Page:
While the United States’ approach to immigration from Mexico and Latin America has become one of the most hotly debated issues of our time, there is remarkably little understanding of actual immigrants and the diversity of their experiences. In the minds of many, there is a universal immigrant story: that of a disenfranchised laborer who risks life and limb in search of work in the U.S. In his debut collection of stories,, Barefoot Dogs, Antonio Ruiz-Camacho, a Mexican immigrant himself, explores an entirely different type of immigrant class: the wealthy and the elite who are forced into exile by the threat of death and violence. In his nine stories, he follows the members of a large family as they immigrate to California, Texas, and Spain, after the murder and dismemberment of their patriarch.
“The difference with the new wave of immigration is the violence,” Ruiz-Camacho explains. “They cannot go back. For a group of people who are used to running the country, this is quite unexpected.”
The collection starts with the voice of 19-year-old Fernanda as she recalls the life she enjoyed just before violence affects her family. She and her friends, all museum interns, are planning a trip to Italy, and as the story unfolds, she name-checks Diane Von Furstenberg and Art Basel, all while comparing various subways of the world before realizing she’s never had to take the metro in her own city. Immersed in language lessons to ensure the “Truest Italian Summer Experience Ever,” she and her friends are the epitome of naïve privilege in a society marred by a gap between economic classes unimaginable even in the post-recession U.S.
“Rich people are rich people everywhere,” Ruiz-Camacho says of his characters. “The Mexican upper class is very familiar with the hobbies and lifestyles that the upper class in the States is used to. They also have their vacations in Vail or Vegas or New York.”
The emotional core of the stories, though, comes once these characters leave Mexico and struggle to adapt to their new environments and their new selves. “They come here and they are like everyone else. They have to do their own laundry, they have to wash their own cars. That leads to a lot of questions about their own identity,” he says.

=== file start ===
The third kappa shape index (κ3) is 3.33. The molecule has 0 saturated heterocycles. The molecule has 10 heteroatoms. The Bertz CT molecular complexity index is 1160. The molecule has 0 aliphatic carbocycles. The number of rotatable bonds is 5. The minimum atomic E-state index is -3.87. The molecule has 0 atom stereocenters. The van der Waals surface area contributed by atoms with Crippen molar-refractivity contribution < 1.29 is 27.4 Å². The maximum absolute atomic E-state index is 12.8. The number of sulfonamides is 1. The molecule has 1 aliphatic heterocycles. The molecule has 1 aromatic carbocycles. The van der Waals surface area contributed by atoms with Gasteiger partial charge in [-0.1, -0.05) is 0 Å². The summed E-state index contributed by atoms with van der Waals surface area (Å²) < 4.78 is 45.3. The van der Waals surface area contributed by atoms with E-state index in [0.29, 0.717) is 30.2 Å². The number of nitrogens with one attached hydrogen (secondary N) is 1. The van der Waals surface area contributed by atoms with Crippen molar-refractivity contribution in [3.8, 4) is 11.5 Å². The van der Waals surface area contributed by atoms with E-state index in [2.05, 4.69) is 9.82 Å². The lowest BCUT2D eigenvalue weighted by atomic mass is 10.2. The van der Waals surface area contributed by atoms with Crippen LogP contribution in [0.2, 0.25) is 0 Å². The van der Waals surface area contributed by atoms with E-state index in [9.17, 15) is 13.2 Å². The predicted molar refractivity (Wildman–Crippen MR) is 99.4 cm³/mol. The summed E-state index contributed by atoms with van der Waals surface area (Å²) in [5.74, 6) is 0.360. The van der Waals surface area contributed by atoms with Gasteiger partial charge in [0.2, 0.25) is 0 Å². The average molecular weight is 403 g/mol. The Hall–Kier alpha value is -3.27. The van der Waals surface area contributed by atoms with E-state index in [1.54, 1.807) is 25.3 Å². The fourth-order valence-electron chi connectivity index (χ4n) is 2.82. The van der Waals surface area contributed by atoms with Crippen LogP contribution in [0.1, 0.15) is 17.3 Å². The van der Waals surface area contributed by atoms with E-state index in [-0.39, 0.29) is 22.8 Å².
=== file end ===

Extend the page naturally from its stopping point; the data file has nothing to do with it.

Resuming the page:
This friction between their old identities and their new, unformed selves drives the best scenes of the work. There is Bernardo, the elementary school kid, who urinates in a pool full of children as a retaliation against his mother. There is Laura, a woman who begins an affair with a younger man in Austin as the city is surrounded by a tightening circle of wildfires. And there is Martin and Catalina, new parents whose malaise in the heat and misery of their new existence in Spain is consuming them and wearing them down.
“I wanted to explore the emotional consequences of violence,” Ruiz-Camacho says. “I wanted to see what happened to the victims of this violence every day, after the media has left them and their stories are no longer newsworthy.”
This impulse to study a newsworthy topic beyond its print date has its roots in Ruiz-Camacho’s several years of experience working in managerial-level positions in newsrooms both in Mexico and in the United States. His background in journalism gave him an education in how to shape a story “in terms of style and craft,” he explains, but it also left him hungry for more. Equally important to the development of his work was the decision to switch from writing in Spanish to English.
“I like the voice I developed (in English),” he says. “Language is a way to see the world, and I found myself liking the kind of perspective I had about my own world in English.”
Ruiz-Camacho’s exploration of his English-language world, along with stints studying at Stanford and the University of Texas at Austin, has given him a more nuanced and complex view of the relationship between the U.S. and Mexico. Echoing the theme of loss and reinvented identity, he published a published a piece in 2014 in the New York Times examining his worry that his children would regard Mexico with disdain.
“When you grow up in Mexico, the U.S. is like the older brother. Everything that the older brother does is better, stronger, etc.,” he says. “When I was seven, I literally believed that cars glided (above ground) in the U.S.”
As for the ongoing violence in Mexico, Ruiz-Camacho remains ambivalent at best about whether life is improving in his home country. “It depends on who you ask,” he says.
“I would like to be more hopeful about the future,” he explains, “but I’m not in that position.”
David Garza lives in New York City.